Development of the Normal Occlusion.ppt - Development of the Normal Occlusion Mhmad karsh In a growing child many morphological changes take place in

Development of the Normal Occlusion.ppt - Development of...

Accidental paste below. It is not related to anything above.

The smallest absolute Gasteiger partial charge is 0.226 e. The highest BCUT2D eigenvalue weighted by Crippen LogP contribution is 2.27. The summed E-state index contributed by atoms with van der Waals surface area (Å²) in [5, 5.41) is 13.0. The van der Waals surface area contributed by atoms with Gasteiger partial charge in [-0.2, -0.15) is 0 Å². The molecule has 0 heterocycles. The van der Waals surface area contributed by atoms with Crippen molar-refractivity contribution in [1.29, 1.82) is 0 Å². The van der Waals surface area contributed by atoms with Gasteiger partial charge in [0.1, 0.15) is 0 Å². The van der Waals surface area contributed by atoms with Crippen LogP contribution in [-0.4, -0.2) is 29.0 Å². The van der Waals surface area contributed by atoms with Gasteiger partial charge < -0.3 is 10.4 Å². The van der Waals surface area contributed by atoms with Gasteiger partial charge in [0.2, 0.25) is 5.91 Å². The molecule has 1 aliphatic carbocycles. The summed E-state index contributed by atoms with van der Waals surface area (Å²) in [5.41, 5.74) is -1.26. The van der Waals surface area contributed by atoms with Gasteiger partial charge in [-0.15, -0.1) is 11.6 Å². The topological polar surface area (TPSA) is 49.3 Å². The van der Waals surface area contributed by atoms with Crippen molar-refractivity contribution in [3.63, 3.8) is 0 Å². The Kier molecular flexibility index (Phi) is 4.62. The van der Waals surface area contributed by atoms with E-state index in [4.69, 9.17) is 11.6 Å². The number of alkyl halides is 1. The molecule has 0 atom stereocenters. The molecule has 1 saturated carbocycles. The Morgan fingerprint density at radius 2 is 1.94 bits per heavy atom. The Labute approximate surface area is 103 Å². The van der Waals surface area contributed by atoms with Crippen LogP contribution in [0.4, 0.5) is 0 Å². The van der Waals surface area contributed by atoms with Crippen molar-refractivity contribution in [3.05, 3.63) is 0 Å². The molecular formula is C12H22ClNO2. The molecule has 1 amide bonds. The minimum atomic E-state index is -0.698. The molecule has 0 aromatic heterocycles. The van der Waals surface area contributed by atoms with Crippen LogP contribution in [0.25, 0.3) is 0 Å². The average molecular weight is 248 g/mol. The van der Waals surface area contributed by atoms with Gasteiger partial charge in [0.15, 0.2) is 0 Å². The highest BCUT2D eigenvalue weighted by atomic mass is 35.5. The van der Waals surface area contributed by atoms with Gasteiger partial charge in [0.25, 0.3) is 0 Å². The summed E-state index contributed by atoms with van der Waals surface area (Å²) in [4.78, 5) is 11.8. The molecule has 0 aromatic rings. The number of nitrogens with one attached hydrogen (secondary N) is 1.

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Unformatted text preview: Development of the Normal Occlusion Mhmad karsh In a growing child many morphological changes take place in size, shape and relationship of the dental arches. For purpose of ease in studying these developmental changes, of the dental arches and normal occlusion, Friel (1952) divided dental arch development into five stages as follows: 1. From birth until completion of the deciduous dentition (0 to 2 ½ years). 2. Deciduous dentition stage from completion of their eruption up to the eruption of the first permanent molars (2 ½ to 6 years). 3. 4. 5. Mixed dentition stages from the eruption of the first permanent molar to the final shedding of the deciduous teeth (6 to 12 years). The completion of the permanent dentition, by the eruption of permanent canines, premolars and permanent second molars (12 years and thereafter). Adult dentition stage. By the eruption of the third molars. Development of the Normal Occlusion: 1. 2. 3. 4. 5. Stage 1. Deciduous Dentition Stage. Mixed Dentition Stage. Early Permanent Dentition Stage. Adult Occlusion. 1. Stage 1: A. At Birth (Gum Pad): Description: In the mouth of the new born featus, gum pads cover the alveolar processes. These gum pads are firm and rounded as in an edentulous mouth. The maxillary gum pad is horseshoe shaped with a very shallow vault. The alveolar part is separated on its palatal side from the hard palate by a continuous horizontal groove known as dental or gingival groove. The lower gum pad is U shaped and again its alveolar part is limited lingually by a continuous horizontal groove. The alveolar part for both maxillary and mandibular gum pads are soon divided by transverse grooves into ten segments denoting the developing deciduous teeth (the mandibular are less defined than the maxillary). The groove distal to the canine segment continues on the buccal side of the gum pad and is called the lateral sulcus. Relationship Between Upper and Lower Gum Pads: The lateral sulcus of the maxillary pad is mesial to that of the mandibular when both are approximated. This refers to the backward position of the mandible in relation to the maxilla at that time. When the gum pads are approximated, there is rarely any contact in the anterior region, whereas in the back they touch at the first deciduous molar segment. This anterior vertical gap decreases by the growing alveolar processes and the erupting deciduous incisors. The upper gum pad is wider leading to overjet of the maxillary pad over the mandibular with a considerable overjet anteriorly. With the mandible in its physiological rest position these pads are apart "not in contact" with the tongue projection between them to lie behind the lower lip which forms the principal boundary to the front of the oral cavity. The upper lip appears short and flaccid at that age. Early in the first year of neonatal life the gum pads are not sufficiently wide to accommodate the developing incisors, which are crowded and rotated in their crypts. By the first year of life, gum pads grow rapidly especially in the lateral direction. This gives an increase in the arch width, which finally permits incisors to erupt in good alignment, helped by the molding effect of the lips and tongue. B. Eruption of the Deciduous Teeth: Early in the 4th month intrauterine life (I.U.L), calcification of the deciduous teeth begins. At birth 1/4 to 1/2 of the deciduous crowns have been calcified with the tips of the first permanent molar cusps. The first tooth to erupt is usually a mandibular central incisor at about 6 to 7 months followed by one of the maxillary centrals at about 8 months. At 9 to 10 months both maxillary and mandibular laterals erupt. The first deciduous molars erupt ahead of the canines at about 14 to 15 months then the canine at about 18 months. Finally second deciduous molars emerge at about 24 months. However, there are wide variations in both the eruption dates and the order of eruption. Racial and socioeconomic differences are likely. Matton (1955) has shown that heredity plays a greater role in eruption of primary teeth than environments do. 2. Deciduous Dentition Stage: This stage covers the period from completion of eruption of the deciduous dentition at about 2 ½ years till the emergence of a permanent tooth, which is usually to be either a first molar or a mandibular central incisor. There is less variability in occlusal relationship in the primary teeth than in the permanent dentition. Arch Shape: Most primary arches are ovoid in shape and display less variability in conformation than do the permanent arches. Spacing in Deciduous Teeth: Usually there is generalized spacing in the incisor region. These spaces allow for the difference between the size of the deciduous incisors and their permanent successors (the later being greater). These spacing contrary to the past popular opinion do not increase significantly after the primary dentition is completed. Although the spacing is likely to be generalized, somewhat wider spaces may be found mesial to the maxillary canines and distal to the mandibular canines and termed "Primate Space". The mandibular primate space is partially closed by the eruption of the permanent mandibular first molar, while the maxillary primate space is usually closed by the eruption of the permanent maxillary incisor. Changing Occlusion of Deciduous Teeth: Anterior Teeth: The deciduous incisors are vertical with minimal overbite and overjet however; at 3 years of age there may be what is called excessive overbite as the upper incisors almost cover the lower incisors when the teeth are brought into occlusion. This overbite is reduced by rapid attrition of the incisors. So at the age of 6 years, there may be an edge-toedge incisor relationship, which facilitates the early forward growth shift of the mandible. Posterior Teeth: The primary posterior teeth occlude so that the mesiolingual cusp of the maxillary molar occludes in the central fossa of the mandibular molar (i.e. the mesial cusp of the mandibular molar is ahead to the mesial cusp of the maxillary molar). The mandibular second primary molar is usually wide mesio-distally than the maxillary giving rise to a flush terminal plane of the distal surfaces of both maxillary and mandibular second primary molars. Flush Terminal Plane If this flush terminal plane remains, it will lead to an end to end relationship of the first permanent molars when they erupt distal to the second deciduous molars and arrive to occlusion. However, with natural occlusal wear of the cusps of the deciduous molars, the mandible is allowed to move forward by its forward component of growth, which exceeds that of the maxilla. Another contributing factor is the closure of the primate space distal to the mandibular canine. At such a case the distal surface of the mandibular primary second molar assumes a distinct mesial step terminally in relation to that of the maxillary allowing the first permanent molars to erupt in normal molar relationship (i.e. the mesiobuccal cusp of the maxillary permanent first molar occludes within the anterior buccal groove of the mandibular permanent first molar). In a case of absence of spacing in deciduous dentition with flush terminal plane, no space will be available for early mesial migration of the mandibular first permanent molar, thus the permanent first molars remain in an end to end relationship till the shedding of the mandibular deciduous second molars. 3. Mixed Dentition Stage: This covers the period from the eruption of the first permanent tooth till the shedding of the last deciduous tooth (from 6 - 12 years). Permanent dentition starts calcification after birth with the exception of cusps of the first permanent molars. So, post-natal environmental disorders and diseases might affect the calcification. It was found that the permanent teeth do not begin eruptive movements until their crowns are completed. They pass or pierce through the crest of the alveolar process when approximately two thirds of the root are formed and pierce the gingival margin and emerge to the oral cavity when early 3/4 of the roots are completed. The timetable of eruption of the permanent teeth may be as follows: 1. 2. First permanent molars: 6 ½ years. Lower permanent central incisors: 6 ½ years. 3. Upper permanent central incisors: 7 ½ years. 4. Lower permanent lateral incisors: 8 ½ years. 5. Upper permanent lateral incisors: 9 years. 6. Lower permanent canines: 10 years. 7. Upper first premolars: 10 ½ years. 8. Lower first premolars: 11 years. 9. Upper second premolars: 11 years. 10. Lower second premolars: 11 ½ years. 11. Upper permanent canines: 12 years. 12. Lower permanent second molars: 12 ½ years. 13. Upper permanent second molars: 12 ½ years. The above dates of eruption are averages and never the less few individuals are averages. The majority lies around these averages. Racial and socioeconomic differences are likely. The germs of all the permanent teeth are formed on the lingual side of their deciduous predecessors. The permanent incisors remain lingual to the deciduous throughout their development and if a deciduous incisor fails to shed the permanent one will normally erupt in a lingual position. It will tend to move to the line of the dental arch causing the deciduous to shed out or it may be locked in crossbite in the case of an upper incisor. The incisor teeth are often rotated before eruption to occupy less space, but at the time of their eruption they improve their position as lateral growth of the dental arches takes place. In a potentially crowded mouth this rotation may persist after eruption. The premolars migrate at an early stage from their lingual position so as to lie between the roots of the deciduous molars before they start calcification. The upper permanent first molar develops in the tuborosity of the maxilla with its occlusal surface facing somewhat distally. It moves downwards and forwards as growth takes place by bone apposition on the tuborosity until it erupts, its former position being occupied by the second molar and finally the third molar. Similarly the lower permanent first molar develops in the ascending ramus of the mandible with its occlusal surface tilted mesially. This tooth moves forwards with little or no vertical movements as growth takes place by bone remodeling at the angle between the anterior border of the ramus and the body of the mandible. The second and then the third molar replace it in the ascending ramus. Eruption of the Permanent Incisors: The deciduous incisors are much smaller than their permanent successors. Some or all of these growth mechanisms may accommodate the greater size of the permanent incisors in the dental arches: 1. The normal space present between deciduous incisors, which might increase but usually remain unchanged until they are shed. 2. 3. Increase in the inter-canine width. In average terms, there is 1 - 2 mm. increase in inter-canine width during the time the deciduous incisors are in the mouth. During the eruption of the permanent incisors and especially the permanent canine, there is about 3 - 5 mm. increase in the upper arch and much less in the lower (the increase in mandibular intercanine width stops earlier than that of the maxilla). The fact that the permanent incisors are more proclined than their predecessors giving rise to a wider arch and more space is available to accommodate larger permanent incisors. Inter-canine width If the deciduous incisors are in contact and not spaced, this should be regarded as essentially a crowded condition. However, as the correlation in size of deciduous teeth and permanent teeth is not very high, large deciduous teeth that can be replaced by relatively small permanent successors may cause this lack of spacing between deciduous teeth. On average un-spaced deciduous teeth tend to be associated with slightly more growth in intercanine width. If the deciduous teeth are crowded themselves, this is indicative of crowding of permanent teeth. The permanent incisors are frequently crowded when they first erupt, but this crowding may be improved as eruption takes place. Eruption of the Permanent Canines and Premolars: In an average individual the combined mesiodistal width of the mandibular deciduous canine, first molar and second molar are in average 1.7 mm. greater than that of the mandibular permanent canine, first premolar and second premolars. This difference in size is called the leeway space. However, this Leeway space is lesser in the maxillary arch as the combined mesio-distal width of the maxillary deciduous canine and molars is on average greater 0.9 mm. than that of the maxillary permanent canine and premolars. Thus there is a Leeway space of 3.4 mm. in the mandible bilaterally while it is only 1.8 mm. in the maxilla bilaterally in the transition from mixed dentition to the full permanent dentition. Some of this Leeway space is taken by the distal movement of the larger permanent canine falling into the primate space, while other part is utilized by the late mesial shift of the mandibular molars in order to establish a normal molar relationship. The maxillary permanent canine develops distant from the dental arch and close to the floor of the orbit. At 9 to 10 years as it moves downward and forward towards occlusion, it comes to lie against the apices of the erupted permanent lateral and central incisors causing mesial pressure on their roots. The centrals clinically respond to that pressure by central diastima and distal crown flaring while the laterals show labial tipping. Broadbent called this clinical picture "UGLY DUCKLING PATERN OR STAGE". This temporarily clinical picture improves as the permanent maxillary canine continues to erupt and exert mesial wedging action on the crowns of the lateral and central incisors. Since the maxillary canine erupts after its neighbors, it is particularly liable to be the victim of crowding. 4. Early Permanent Dentition Stage: After the eruption of the permanent premolars, canines and second molars at about 12 to 13 years, now all teeth are in good intercuspation, normal molar relationship but some proclination of the incisors and fullness of the lips may be observed. This may be attributed to the larger tongue size relative to the surrounding skeleton of the jaws. As the jaws catch up to the tongue in growth, they bring the apices of the incisors forward giving rise to more upright position of the incisors. Finally this will lead to a decrease in the lip convexity. As the mandible continues to grow forward more than the maxilla, the mandibular incisors are locked lingually to the upper, they tip lingually and the mandibular arch perimeter decreases more. This may lead to the so-called "Late Teen Crowding" of the lower incisors especially seen in boys. As the mandible continuous to grow downward and forward, the incisors tend towards an edge to edge occlusion. Adult Occlusion: After the eruption of the third molars very little changes take place in the dental arch size and relations. Dimensional Changes in the Dental Arches: Dental arch dimensions may be enumerated as length, width and perimeter or circumference. 5. A. Arch Width: The width is a term which may be given to the transverse linear measurements between the right and left canines and called the intercanine width or between molars and called inter-molar width or bi-molar width. The maxillary inter-canine width increases from 3 to 14 years by about 5 mm., less increase in width is observed in the intermolar width for both arches. Inter-canine width Inter-molar width B. Arch length and Arch Perimeter: Arch length is usually defined as the length of a perpendicular line drawn from the mesial contact point of the upper central incisors to a line joining the distal contact points of the second deciduous molars or second premolars. The arch perimeter is measured from the mesial surface of the first permanent molar around the arch over the contact points between premolars or deciduous molars and over the incisal edges of the incisors to the mesial surface of the first permanent molar of the opposite side. Arch Length Arch Perimeter In the maxilla there is a slight increase in the arch length and the arch perimeter (which may reflect the same thing) between 6 and 10 years as the permanent incisors erupt while the deciduous molars are still present. This is followed by a decrease as the later teeth are replaced by the smaller permanent premolars. In the mandible there is no increase in the arch length or perimeter but a noticeable decrease after 10 years. This decrease in mandibular arch perimeter may be attributed to: 1. Late mesial shift of the mandibular molar as the Leeway space is utilized. 2. The inter-proximal wear of the teeth. 3. The mesial drift tendency of the teeth throughout the life. 4. The lingual tipping of the mandibular incisors as the mandible grows forward. Thank You ...